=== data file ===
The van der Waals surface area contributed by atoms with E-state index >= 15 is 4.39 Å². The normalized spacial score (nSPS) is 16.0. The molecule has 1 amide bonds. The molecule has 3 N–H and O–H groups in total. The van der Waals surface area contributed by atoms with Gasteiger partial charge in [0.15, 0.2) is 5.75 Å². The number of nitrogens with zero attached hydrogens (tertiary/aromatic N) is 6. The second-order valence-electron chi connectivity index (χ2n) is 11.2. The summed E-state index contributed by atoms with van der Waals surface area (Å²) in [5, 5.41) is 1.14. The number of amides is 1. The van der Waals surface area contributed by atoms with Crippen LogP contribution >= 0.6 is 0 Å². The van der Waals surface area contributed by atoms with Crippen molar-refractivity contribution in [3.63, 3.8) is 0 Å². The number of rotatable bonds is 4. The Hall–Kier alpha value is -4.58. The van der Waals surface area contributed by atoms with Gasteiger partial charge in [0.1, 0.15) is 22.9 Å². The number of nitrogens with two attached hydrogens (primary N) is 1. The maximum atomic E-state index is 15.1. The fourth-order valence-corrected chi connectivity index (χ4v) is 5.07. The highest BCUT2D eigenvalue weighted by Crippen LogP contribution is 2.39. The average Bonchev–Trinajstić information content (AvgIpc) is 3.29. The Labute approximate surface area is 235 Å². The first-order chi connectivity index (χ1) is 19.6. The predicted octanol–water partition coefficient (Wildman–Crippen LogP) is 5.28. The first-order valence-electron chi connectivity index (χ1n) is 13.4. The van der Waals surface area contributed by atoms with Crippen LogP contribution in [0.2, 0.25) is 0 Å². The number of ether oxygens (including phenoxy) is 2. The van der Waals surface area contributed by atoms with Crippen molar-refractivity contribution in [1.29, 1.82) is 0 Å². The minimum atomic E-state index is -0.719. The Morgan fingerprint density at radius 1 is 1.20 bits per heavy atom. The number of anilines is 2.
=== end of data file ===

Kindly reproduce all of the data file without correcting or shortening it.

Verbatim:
The van der Waals surface area contributed by atoms with E-state index >= 15 is 4.39 Å². The normalized spacial score (nSPS) is 16.0. The molecule has 1 amide bonds. The molecule has 3 N–H and O–H groups in total. The van der Waals surface area contributed by atoms with Gasteiger partial charge in [0.15, 0.2) is 5.75 Å². The number of nitrogens with zero attached hydrogens (tertiary/aromatic N) is 6. The second-order valence-electron chi connectivity index (χ2n) is 11.2. The summed E-state index contributed by atoms with van der Waals surface area (Å²) in [5, 5.41) is 1.14. The number of amides is 1. The van der Waals surface area contributed by atoms with Crippen LogP contribution >= 0.6 is 0 Å². The van der Waals surface area contributed by atoms with Crippen molar-refractivity contribution in [3.63, 3.8) is 0 Å². The number of rotatable bonds is 4. The Hall–Kier alpha value is -4.58. The van der Waals surface area contributed by atoms with Gasteiger partial charge in [0.1, 0.15) is 22.9 Å². The number of nitrogens with two attached hydrogens (primary N) is 1. The maximum atomic E-state index is 15.1. The fourth-order valence-corrected chi connectivity index (χ4v) is 5.07. The highest BCUT2D eigenvalue weighted by Crippen LogP contribution is 2.39. The average Bonchev–Trinajstić information content (AvgIpc) is 3.29. The Labute approximate surface area is 235 Å². The first-order chi connectivity index (χ1) is 19.6. The predicted octanol–water partition coefficient (Wildman–Crippen LogP) is 5.28. The first-order valence-electron chi connectivity index (χ1n) is 13.4. The van der Waals surface area contributed by atoms with Crippen LogP contribution in [0.2, 0.25) is 0 Å². The number of ether oxygens (including phenoxy) is 2. The van der Waals surface area contributed by atoms with Crippen molar-refractivity contribution in [1.29, 1.82) is 0 Å². The minimum atomic E-state index is -0.719. The Morgan fingerprint density at radius 1 is 1.20 bits per heavy atom. The number of anilines is 2.